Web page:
Three years is a relatively short time in the crowded MMO-space. While a select few titles have reached that elusive tipping point where players begin to flock to the game in droves, a typical MMO sees its popularity spike within a few months of release and slowly loses players thereafter. But what these “minor” MMOs lack in sheer numbers, they make up for in the devotion of their communities and their developers.

Over their last three years of operation, The Matrix Online has courted a unique type of player and has evolved a novel way of keeping the fan base satisfied and involved. Much of the credit is due to Producer Dan Myers for making sure the game lives up to the community’s expectations. Last Saturday marked the three-year anniversary of the first players jacking into the Matrix Online, and it provided a good opportunity for Myers to celebrate the game’s successes and reflect on how the game has changed.

Unlike most MMOs, The Matrix Online has primarily been about linear story development rather than providing a sandbox-style environment for unlimited player choice. The game picks up where the movies left off, and the developers are very serious about preserving that continuity while giving players an opportunity to keep the plot moving in new and interesting directions. When I slipped up and mentioned Neo in passing to Myers, he was quick to admonish me.


But just because they’re serious about the story doesn’t mean they don’t find opportunities to have some fun with the community. Last Friday, Myers and crew spent the evening in an in-game club to celebrate the occasion. The event was strictly to blow off steam, and Myers’ told me that his avatar, “Walrus,” would probably be making liberal use of his GM abilities – including turning player characters into mailboxes. How come that fearsome power didn’t make it into the movies?

When the celebration is over, players have Update 59 to look forward to. First and foremost, the Smith Virus will be making another appearance in the game until April 3rd. Destroying a copy of Agent Smith will yield a “Smith fragment” that can be exchanged for a stylish in-game T-shirt. In Update 58, SOE added a new free-for-all PvP zone (or ‘construct,’ in MxO) for players to explore called Datamine. Update 59 will add a data tap luggable which will increase the amount of resources that players can harvest from data nodes in this zone. It’s sure to make the zone that much more lucrative and the competition that much more fierce.

For MxO’s playerbase, which is composed of hardcore fans from across the Matrix properties (the original trilogy, the Animatrix, and the official comics), the real reason to keep playing is the Continuing Story, which allows players to actively participate in the ongoing development of the Matrix universe. In Update 59, Chapter 10 of the Matrix story will begin. The overall arc has been written by Game Designer Ben Chamberlain (or “Rarebit” in-game) months in advance, but it’s fleshed out by live events put on by the volunteer coalition of players called the Live Event Special Interest Group (“LESIG,” for short).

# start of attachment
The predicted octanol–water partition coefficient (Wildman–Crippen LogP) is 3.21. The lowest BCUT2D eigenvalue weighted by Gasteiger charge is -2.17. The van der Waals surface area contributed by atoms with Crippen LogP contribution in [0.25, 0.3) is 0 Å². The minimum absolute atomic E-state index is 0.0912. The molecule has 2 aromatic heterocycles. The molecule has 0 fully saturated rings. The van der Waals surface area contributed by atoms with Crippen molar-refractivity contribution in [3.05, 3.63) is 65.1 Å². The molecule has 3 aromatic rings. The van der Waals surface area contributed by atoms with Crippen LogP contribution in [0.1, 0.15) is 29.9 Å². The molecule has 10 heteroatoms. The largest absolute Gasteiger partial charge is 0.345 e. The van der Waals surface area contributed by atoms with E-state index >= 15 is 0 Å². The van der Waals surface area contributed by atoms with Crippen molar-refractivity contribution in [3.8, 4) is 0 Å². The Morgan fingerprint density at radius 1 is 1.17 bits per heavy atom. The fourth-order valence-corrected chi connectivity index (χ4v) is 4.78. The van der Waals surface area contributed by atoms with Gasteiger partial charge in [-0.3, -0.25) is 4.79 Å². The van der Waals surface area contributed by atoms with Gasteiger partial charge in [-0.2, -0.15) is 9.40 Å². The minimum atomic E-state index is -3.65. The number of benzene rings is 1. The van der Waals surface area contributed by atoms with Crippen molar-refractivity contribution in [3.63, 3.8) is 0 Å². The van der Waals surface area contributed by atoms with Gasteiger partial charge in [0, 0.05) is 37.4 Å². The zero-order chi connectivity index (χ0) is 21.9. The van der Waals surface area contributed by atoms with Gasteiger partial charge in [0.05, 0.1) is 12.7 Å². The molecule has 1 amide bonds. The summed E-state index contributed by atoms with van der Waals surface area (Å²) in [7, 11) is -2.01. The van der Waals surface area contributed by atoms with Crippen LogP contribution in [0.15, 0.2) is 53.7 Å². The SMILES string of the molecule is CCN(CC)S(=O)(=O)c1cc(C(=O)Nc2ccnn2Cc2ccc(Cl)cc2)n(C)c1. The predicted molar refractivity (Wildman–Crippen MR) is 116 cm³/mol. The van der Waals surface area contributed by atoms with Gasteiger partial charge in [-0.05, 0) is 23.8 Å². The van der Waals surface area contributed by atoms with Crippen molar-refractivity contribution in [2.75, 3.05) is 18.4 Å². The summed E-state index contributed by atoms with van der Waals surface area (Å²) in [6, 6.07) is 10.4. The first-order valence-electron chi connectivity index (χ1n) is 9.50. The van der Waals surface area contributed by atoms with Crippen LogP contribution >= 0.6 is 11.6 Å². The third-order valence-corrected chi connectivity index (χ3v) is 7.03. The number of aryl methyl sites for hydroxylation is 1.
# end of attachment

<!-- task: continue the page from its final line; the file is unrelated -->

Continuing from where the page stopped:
Anyone who’s ever waited in anticipation of a patch to go live, only to have it pushed back for weeks or months, knows how difficult it can be for developers to keep a strict schedule when it comes to in-game content updates. But that’s exactly what they’ve achieved in MxO, doling out the story while providing new zones to explore and other modest improvements roughly every six weeks. This isn’t a ‘set-and-forget’ environment that the developers have created, but a vehicle for story creation that takes constant maintenance. That the story continues to develop 5 years after the movies ended proves Myers and the rest of the development team at SOE are up to the task.

It hasn’t always been smooth sailing for MxO, however. The game changed hands on three separate occasions within a year of its release, first from Monolith to Warner Brothers and then to its current home at SOE. But Myers is content with how the game has developed to stay in touch with the players’ wants and needs. He cites the major combat revision that took place in March of 2006 as one of the biggest accomplishments for the SOE team during his tenure. This quickened the pace of battle and cleaned up the interface to be more intuitive to player, and also added a number of new fighting styles and damage-dealing techniques.

Myers understands that the success of any game rests on whether or not the developers can accommodate the player, and this is a lesson that he’s taking with him to his next project, SOE’s upcoming spy MMO, The Agency. He says it’s extremely important for players to have accessible avenues of communication with the developers, particularly when a game is in beta and is constantly undergoing drastic revisions. Whether it’s through LESIG, in-game events, or simply keeping up with the community on their forums, Myers and the rest of the MxO team have this part of the equation figured out.

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